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Part I: Armonk Stories from Around Town

Cheerleading and Banza Pasta

Here’s a first look back at 2014, 2015 and 2016 stories from around Armonk.

Byram Hills cheerleaders send their coach out on top.

Jaclyn Antoinette just announced that after nine years she will no longer be the Byram Hills Cheerleading Coach. “This has been my life,” she said in fighting back the tears. But Antoinette got a sendoff Saturday Afternoon at the 2016 Tiger Tournament that should make life after much easier to settle into.

The Bobcats Placed first in the 20 team tournament at Putnam Valley High School.

The coach praised her girls and signified what is required to achieve success in this sport. “Cheerleading takes a lot of patience, heart, and dedication,” said Antoinette.  

Of course, if taking flight is your specialty, a fear of flying is the first thing that must be conquered. On the other hand, Junior Flier Julia Gizzi dove head first when she took on the role and has rested any fears on her teammates. “I have total trust in them,” Julia said.  

This includes the knowledge that her ascent will put her first if things come tumbling down. “They will get underneath me or even get hurt themselves before letting me get hurt,” said Julia.   

The faith manages to make it to the sidelines too. “My mom gets nervous when I’m up in the air, but she knows I’ll be fine,” said Julia.

Janet Segatti knows firsthand the feeling. “My older daughter was a flier and my thought always was, ‘catch her,” Mom joked. But the lightness in Mom's delivery came with enough confidence to know that her daughter was always in good hands.

Foremost in that regard would be Byram Hills’ Captain Olivia Costantino. “At the center of the pyramid, I’m part of tossing the girls in the air,” the senior joked.

But laughter plays no part in developing the needed pectorals. “Cheerleading is a lot of rigorous work and muscle building,” said Olivia, who plans to major in Art when she settles on a college.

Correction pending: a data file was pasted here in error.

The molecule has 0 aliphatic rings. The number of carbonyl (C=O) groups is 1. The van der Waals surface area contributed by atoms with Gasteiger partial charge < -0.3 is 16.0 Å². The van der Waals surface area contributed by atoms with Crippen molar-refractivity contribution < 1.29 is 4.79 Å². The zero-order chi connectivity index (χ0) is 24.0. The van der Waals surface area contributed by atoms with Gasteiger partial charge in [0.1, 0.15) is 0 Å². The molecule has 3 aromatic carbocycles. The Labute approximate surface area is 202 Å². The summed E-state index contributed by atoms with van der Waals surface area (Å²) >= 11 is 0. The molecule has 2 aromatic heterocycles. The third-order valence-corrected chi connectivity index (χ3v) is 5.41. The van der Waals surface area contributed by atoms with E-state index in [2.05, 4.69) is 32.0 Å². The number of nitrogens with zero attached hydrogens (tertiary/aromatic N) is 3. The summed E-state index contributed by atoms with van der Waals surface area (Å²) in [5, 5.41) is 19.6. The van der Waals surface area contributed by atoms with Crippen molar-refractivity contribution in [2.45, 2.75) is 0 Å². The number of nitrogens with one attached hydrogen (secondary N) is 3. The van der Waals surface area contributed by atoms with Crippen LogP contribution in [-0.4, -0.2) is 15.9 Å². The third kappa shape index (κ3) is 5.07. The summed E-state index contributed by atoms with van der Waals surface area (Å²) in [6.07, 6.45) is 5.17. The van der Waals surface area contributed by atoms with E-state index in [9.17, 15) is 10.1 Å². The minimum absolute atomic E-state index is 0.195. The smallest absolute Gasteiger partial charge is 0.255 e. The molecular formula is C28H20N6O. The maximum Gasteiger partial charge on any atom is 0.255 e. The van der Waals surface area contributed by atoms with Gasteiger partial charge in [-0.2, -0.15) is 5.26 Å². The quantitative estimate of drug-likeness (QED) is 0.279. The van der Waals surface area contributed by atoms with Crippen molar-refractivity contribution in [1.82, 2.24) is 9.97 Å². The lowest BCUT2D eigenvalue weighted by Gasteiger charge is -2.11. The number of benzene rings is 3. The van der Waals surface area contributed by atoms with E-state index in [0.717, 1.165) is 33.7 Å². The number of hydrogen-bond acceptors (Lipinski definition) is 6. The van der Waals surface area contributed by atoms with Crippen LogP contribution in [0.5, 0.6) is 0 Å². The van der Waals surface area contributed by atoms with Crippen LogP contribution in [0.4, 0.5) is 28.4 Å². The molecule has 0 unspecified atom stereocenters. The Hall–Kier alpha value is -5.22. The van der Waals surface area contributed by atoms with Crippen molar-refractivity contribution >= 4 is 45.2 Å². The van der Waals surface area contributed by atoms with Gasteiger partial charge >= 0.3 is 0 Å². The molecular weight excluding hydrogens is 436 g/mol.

At the same time, the perils for her fall prey to the chance to develop something new. “The excitement of learning the next move makes playing the game worth the risk," the captain asserted.

Either way, the Bobcats can’t lose in their coach’s philosophy. “Our priority is to be a team and represent Byram Hills,” said Antoinette.

In this, her legacy has left a behind a foundation that should keep the team flying for years to come.

Byram Hills grad samples his chickpea pasta at DeCicco’s.

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Photo Courtesy of Eaters Collective

Venture for America is an entrepreneurial initiative that aspires to bring business and jobs to struggling communities. This while providing young entrepreneurs the resources they need to get off the ground. So in 2012, Byram Hills 2007 graduate Brian Rudolph seized the possibility and pinpointed Detroit as a declining city where he might be of help. Rudolph also had hopes of fulfilling his goal of starting a business. But it was another form of downsizing that clued this nutritionist in on the type of business to pursue.

Understanding that two-thirds of Americans are overweight, Rudolph would learn that pasta is the second worst offender in terms of overeating.  A pleasure that is only surpassed by chocolate chip cookies.

Definitely among the most wanted in his daily consumption, Rudolph still wanted to get his fill. He just wanted to do it in a healthy way. The choices limited, Rudolph took to his own kitchen to bring a solution to a boil.

“I got chickpea flour and tried different recipes. I made chickpea pasta every morning for about three weeks until I got the formula right,” he said. Banza Pasta, which is short for garbanzo, turned out to be the long form of his diligence.

The consistency aside, chickpeas and a good constitution go hand in hand in his estimation.  High in fiber, half the carbs and minus the gluten, the protein content gets you out of your seat before going overboard. “The average pasta portion is five times what it should be,” he said. “Banza’s high protein level fills you up sooner.”

The inspiration fully incorporated into a firm business direction, Banza Pasta got its break in August 2014. Brian and his brother Scott landed an appearance on a CNBC reality show Restaurant Start Up.

“I eat pasta every day. I own a pasta company. I make pasta in Italy. Do I like the way it tastes. Yes… I believe in this,” said Restaurant Start Up judge Joe Bastianich on the Banza website.

Thus, the brothers opened their doors the following January. “We’re in 1,500 stores now,” said Brian.

Nonetheless, they couldn’t pass up the chance to go full circle at DeCicco’s on homecoming weekend.  “What better place to make a success than to come home,” concluded Rudolph as he dished out samples.

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Part I: Armonk Stories from Around Town
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